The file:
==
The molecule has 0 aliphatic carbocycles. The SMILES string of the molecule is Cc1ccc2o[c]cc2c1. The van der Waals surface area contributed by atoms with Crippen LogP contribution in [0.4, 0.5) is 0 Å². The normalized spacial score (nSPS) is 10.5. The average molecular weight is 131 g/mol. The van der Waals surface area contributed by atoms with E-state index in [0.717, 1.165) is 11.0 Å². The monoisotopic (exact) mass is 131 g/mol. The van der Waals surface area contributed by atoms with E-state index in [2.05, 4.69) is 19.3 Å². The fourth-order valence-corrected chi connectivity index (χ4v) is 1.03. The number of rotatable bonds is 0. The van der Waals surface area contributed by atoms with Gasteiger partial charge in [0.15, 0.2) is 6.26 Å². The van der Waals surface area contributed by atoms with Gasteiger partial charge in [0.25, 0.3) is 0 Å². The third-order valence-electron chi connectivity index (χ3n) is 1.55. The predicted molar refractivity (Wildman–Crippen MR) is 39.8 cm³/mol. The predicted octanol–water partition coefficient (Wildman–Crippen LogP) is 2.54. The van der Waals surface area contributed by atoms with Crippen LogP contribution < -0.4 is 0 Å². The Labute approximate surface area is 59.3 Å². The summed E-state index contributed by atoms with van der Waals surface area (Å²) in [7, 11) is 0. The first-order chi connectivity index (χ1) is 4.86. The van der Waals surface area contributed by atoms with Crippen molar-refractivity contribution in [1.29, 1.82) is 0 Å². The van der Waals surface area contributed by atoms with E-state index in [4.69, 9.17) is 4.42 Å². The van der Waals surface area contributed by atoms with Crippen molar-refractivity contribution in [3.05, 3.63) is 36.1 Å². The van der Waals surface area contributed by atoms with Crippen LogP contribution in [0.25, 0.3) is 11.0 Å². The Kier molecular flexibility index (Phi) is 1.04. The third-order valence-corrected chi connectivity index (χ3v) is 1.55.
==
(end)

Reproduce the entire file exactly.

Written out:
The molecule has 0 aliphatic carbocycles. The SMILES string of the molecule is Cc1ccc2o[c]cc2c1. The van der Waals surface area contributed by atoms with Crippen LogP contribution in [0.4, 0.5) is 0 Å². The normalized spacial score (nSPS) is 10.5. The average molecular weight is 131 g/mol. The van der Waals surface area contributed by atoms with E-state index in [0.717, 1.165) is 11.0 Å². The monoisotopic (exact) mass is 131 g/mol. The van der Waals surface area contributed by atoms with E-state index in [2.05, 4.69) is 19.3 Å². The fourth-order valence-corrected chi connectivity index (χ4v) is 1.03. The number of rotatable bonds is 0. The van der Waals surface area contributed by atoms with Gasteiger partial charge in [0.15, 0.2) is 6.26 Å². The van der Waals surface area contributed by atoms with Gasteiger partial charge in [0.25, 0.3) is 0 Å². The third-order valence-electron chi connectivity index (χ3n) is 1.55. The predicted molar refractivity (Wildman–Crippen MR) is 39.8 cm³/mol. The predicted octanol–water partition coefficient (Wildman–Crippen LogP) is 2.54. The van der Waals surface area contributed by atoms with Crippen LogP contribution < -0.4 is 0 Å². The Labute approximate surface area is 59.3 Å². The summed E-state index contributed by atoms with van der Waals surface area (Å²) in [7, 11) is 0. The first-order chi connectivity index (χ1) is 4.86. The van der Waals surface area contributed by atoms with Crippen molar-refractivity contribution in [1.29, 1.82) is 0 Å². The van der Waals surface area contributed by atoms with E-state index in [4.69, 9.17) is 4.42 Å². The van der Waals surface area contributed by atoms with Crippen molar-refractivity contribution in [3.05, 3.63) is 36.1 Å². The van der Waals surface area contributed by atoms with Crippen LogP contribution in [0.25, 0.3) is 11.0 Å². The Kier molecular flexibility index (Phi) is 1.04. The third-order valence-corrected chi connectivity index (χ3v) is 1.55.